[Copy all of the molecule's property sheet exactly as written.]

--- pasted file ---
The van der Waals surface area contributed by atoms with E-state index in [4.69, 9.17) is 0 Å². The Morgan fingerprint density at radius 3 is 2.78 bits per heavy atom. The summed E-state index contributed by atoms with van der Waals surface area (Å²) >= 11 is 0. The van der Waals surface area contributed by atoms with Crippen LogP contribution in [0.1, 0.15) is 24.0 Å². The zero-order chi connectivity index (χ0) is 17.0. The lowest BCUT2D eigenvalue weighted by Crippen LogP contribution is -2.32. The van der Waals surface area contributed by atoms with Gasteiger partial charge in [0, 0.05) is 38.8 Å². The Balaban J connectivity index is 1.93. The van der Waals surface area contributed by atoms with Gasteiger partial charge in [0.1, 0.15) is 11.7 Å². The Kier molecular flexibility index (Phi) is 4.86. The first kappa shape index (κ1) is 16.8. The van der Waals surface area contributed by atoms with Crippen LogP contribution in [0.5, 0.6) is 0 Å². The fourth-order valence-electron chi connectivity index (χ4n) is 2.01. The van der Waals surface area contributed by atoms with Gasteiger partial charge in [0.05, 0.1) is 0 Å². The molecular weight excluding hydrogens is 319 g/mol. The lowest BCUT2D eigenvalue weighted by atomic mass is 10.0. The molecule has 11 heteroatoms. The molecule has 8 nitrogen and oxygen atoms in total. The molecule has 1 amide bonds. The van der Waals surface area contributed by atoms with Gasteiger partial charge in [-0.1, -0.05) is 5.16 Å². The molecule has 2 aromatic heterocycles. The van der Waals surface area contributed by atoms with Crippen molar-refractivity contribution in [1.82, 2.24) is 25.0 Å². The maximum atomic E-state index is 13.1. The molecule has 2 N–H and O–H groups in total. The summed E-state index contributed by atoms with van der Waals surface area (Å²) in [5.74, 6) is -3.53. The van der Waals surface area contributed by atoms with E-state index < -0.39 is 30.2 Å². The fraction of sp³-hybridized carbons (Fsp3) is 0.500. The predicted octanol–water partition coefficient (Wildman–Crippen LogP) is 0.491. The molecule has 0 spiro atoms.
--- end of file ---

The van der Waals surface area contributed by atoms with E-state index in [4.69, 9.17) is 0 Å². The Morgan fingerprint density at radius 3 is 2.78 bits per heavy atom. The summed E-state index contributed by atoms with van der Waals surface area (Å²) >= 11 is 0. The van der Waals surface area contributed by atoms with Crippen LogP contribution in [0.1, 0.15) is 24.0 Å². The zero-order chi connectivity index (χ0) is 17.0. The lowest BCUT2D eigenvalue weighted by Crippen LogP contribution is -2.32. The van der Waals surface area contributed by atoms with Gasteiger partial charge in [0, 0.05) is 38.8 Å². The Balaban J connectivity index is 1.93. The van der Waals surface area contributed by atoms with Gasteiger partial charge in [0.1, 0.15) is 11.7 Å². The Kier molecular flexibility index (Phi) is 4.86. The first kappa shape index (κ1) is 16.8. The van der Waals surface area contributed by atoms with Crippen LogP contribution in [0.5, 0.6) is 0 Å². The fourth-order valence-electron chi connectivity index (χ4n) is 2.01. The van der Waals surface area contributed by atoms with Gasteiger partial charge in [0.05, 0.1) is 0 Å². The molecular weight excluding hydrogens is 319 g/mol. The lowest BCUT2D eigenvalue weighted by atomic mass is 10.0. The molecule has 11 heteroatoms. The molecule has 8 nitrogen and oxygen atoms in total. The molecule has 1 amide bonds. The van der Waals surface area contributed by atoms with Gasteiger partial charge in [-0.1, -0.05) is 5.16 Å². The molecule has 2 aromatic heterocycles. The van der Waals surface area contributed by atoms with Crippen molar-refractivity contribution in [1.82, 2.24) is 25.0 Å². The maximum atomic E-state index is 13.1. The molecule has 2 N–H and O–H groups in total. The summed E-state index contributed by atoms with van der Waals surface area (Å²) in [5.74, 6) is -3.53. The van der Waals surface area contributed by atoms with E-state index < -0.39 is 30.2 Å². The fraction of sp³-hybridized carbons (Fsp3) is 0.500. The predicted octanol–water partition coefficient (Wildman–Crippen LogP) is 0.491. The molecule has 0 spiro atoms.